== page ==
US, South Korea Put Hold On Patriot Deployment
THE United States and South Korea will postpone a final decision on the deployment of Patriot antimissile batteries in South Korea until after a report next week on North Korea's nuclear program, South Korean news reports said yesterday.
The reports quoted South Korean Foreign Minister Han Sung Joo as saying in Washington that he and US Defense Secretary William Perry agreed to make ``a final decision'' on the deployment after the International Atomic Energy Agency's (IAEA) planned report on North Korean nuclear sites.
Mr. Han has been in Washington to discuss the long-running impasse over North Korea's nuclear program.
The United States and its allies suspect Pyongyang is developing nuclear weapons, but North Korea insists its program is peaceful. North Korea, nonetheless, has denied IAEA inspectors access to suspect sites north of the capital Pyongyang.
Seoul officials expect the IAEA to declare Pyongyang in breach of the Nuclear Non-Proliferation Treaty unless it agrees to inspections by Feb. 21, when the IAEA's board of governors is due to meet.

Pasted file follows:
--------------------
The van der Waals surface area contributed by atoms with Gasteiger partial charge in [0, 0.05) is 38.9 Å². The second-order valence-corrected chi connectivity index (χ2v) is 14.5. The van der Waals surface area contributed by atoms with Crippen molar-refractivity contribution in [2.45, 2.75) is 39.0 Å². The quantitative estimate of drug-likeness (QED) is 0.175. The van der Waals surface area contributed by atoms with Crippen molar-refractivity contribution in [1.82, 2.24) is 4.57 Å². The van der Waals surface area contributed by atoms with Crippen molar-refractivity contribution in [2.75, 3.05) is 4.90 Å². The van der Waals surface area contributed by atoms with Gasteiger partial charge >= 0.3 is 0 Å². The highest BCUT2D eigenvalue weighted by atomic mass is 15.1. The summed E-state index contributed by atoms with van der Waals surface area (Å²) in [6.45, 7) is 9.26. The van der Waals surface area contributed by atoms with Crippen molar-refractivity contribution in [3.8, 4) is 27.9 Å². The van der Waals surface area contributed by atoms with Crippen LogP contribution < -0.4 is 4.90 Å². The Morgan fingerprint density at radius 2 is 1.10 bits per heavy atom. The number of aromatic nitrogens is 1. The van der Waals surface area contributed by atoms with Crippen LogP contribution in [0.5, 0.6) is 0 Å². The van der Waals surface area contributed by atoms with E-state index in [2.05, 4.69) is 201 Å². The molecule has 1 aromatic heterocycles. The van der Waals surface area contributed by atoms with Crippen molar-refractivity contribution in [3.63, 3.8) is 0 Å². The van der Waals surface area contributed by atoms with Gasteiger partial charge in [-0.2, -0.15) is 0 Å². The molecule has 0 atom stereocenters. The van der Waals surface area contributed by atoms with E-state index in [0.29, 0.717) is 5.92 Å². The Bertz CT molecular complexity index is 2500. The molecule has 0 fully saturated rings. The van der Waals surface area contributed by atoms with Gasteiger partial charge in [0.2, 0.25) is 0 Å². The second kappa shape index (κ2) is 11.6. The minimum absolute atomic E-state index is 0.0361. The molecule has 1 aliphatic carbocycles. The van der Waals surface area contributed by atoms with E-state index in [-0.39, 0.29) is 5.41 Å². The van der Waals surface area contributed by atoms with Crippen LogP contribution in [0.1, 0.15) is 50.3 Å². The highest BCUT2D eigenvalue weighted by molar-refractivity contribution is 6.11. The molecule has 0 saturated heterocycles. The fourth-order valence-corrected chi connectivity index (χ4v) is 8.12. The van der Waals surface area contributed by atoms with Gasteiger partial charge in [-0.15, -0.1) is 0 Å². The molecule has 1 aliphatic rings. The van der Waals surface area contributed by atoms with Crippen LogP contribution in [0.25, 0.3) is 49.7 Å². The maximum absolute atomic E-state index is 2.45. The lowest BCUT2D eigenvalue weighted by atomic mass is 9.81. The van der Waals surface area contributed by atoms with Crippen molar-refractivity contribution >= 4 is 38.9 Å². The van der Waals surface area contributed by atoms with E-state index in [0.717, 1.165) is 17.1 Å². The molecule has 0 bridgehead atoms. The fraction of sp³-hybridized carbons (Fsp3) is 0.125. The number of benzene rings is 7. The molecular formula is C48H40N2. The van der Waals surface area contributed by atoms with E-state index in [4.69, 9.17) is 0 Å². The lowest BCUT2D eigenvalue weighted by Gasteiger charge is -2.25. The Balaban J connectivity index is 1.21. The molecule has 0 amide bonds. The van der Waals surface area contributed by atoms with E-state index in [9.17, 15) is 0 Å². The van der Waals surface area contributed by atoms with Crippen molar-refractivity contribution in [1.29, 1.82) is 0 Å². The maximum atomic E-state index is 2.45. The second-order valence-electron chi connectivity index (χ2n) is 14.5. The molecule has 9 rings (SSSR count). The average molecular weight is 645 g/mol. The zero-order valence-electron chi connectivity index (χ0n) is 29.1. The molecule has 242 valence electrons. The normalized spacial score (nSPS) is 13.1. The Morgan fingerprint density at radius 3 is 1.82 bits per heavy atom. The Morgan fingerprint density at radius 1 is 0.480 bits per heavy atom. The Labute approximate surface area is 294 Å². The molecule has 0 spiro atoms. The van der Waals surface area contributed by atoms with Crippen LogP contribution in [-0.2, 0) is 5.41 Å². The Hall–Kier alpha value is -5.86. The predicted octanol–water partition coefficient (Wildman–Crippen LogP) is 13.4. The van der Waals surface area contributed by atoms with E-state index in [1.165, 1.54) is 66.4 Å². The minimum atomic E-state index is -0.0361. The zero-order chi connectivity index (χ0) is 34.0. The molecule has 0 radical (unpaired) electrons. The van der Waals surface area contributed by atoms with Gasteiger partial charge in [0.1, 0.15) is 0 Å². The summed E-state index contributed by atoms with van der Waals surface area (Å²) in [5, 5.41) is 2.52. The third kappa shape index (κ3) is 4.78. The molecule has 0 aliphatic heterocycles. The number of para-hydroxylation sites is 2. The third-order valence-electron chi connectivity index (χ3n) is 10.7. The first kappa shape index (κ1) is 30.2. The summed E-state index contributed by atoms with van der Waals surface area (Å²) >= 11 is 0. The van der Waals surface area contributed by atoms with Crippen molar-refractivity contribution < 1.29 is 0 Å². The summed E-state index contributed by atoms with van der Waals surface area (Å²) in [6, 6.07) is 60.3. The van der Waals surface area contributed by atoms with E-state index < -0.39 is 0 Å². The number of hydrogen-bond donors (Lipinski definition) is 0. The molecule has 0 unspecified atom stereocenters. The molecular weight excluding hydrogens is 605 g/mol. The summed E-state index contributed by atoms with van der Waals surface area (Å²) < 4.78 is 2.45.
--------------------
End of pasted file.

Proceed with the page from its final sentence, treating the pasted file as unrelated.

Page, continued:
The IAEA could then refer the issue to the United Nations Security Council, which could impose sanctions against Pyongyang.
The US has about 35,000 troops stationed in South Korea and has threatened to deploy Patriot antimissile defense batteries if Pyongyang holds out against the IAEA.
US, Cambodia discuss trade accord
UNITED States and Cambodian negotiators have made progress in talks that could lead toward a new trade agreement between the two countries.
The two countries issued a joint statement Friday saying they were working on a deal to enhance trade and protect copyrights. Cambodia is hoping to win ``most-favored nation'' trade status and other trade privileges. MFN, given to most US trade partners, provides for low tariffs.
Cambodia expects to be eligible to export 4,400 items to the US with minimal or no tariffs if the trade agreement is implemented, said Lou Lay Sreng, secretary of state of Cambodia's Trade Ministry, on Friday.
Since its election in a United Nations-organized vote in May1993, the Cambodian government has attempted to revive the country's economy while negotiating an end to 15 years of fighting with the Khmer Rouge, a communist guerrilla group that ruled Cambodia in the mid-1970s.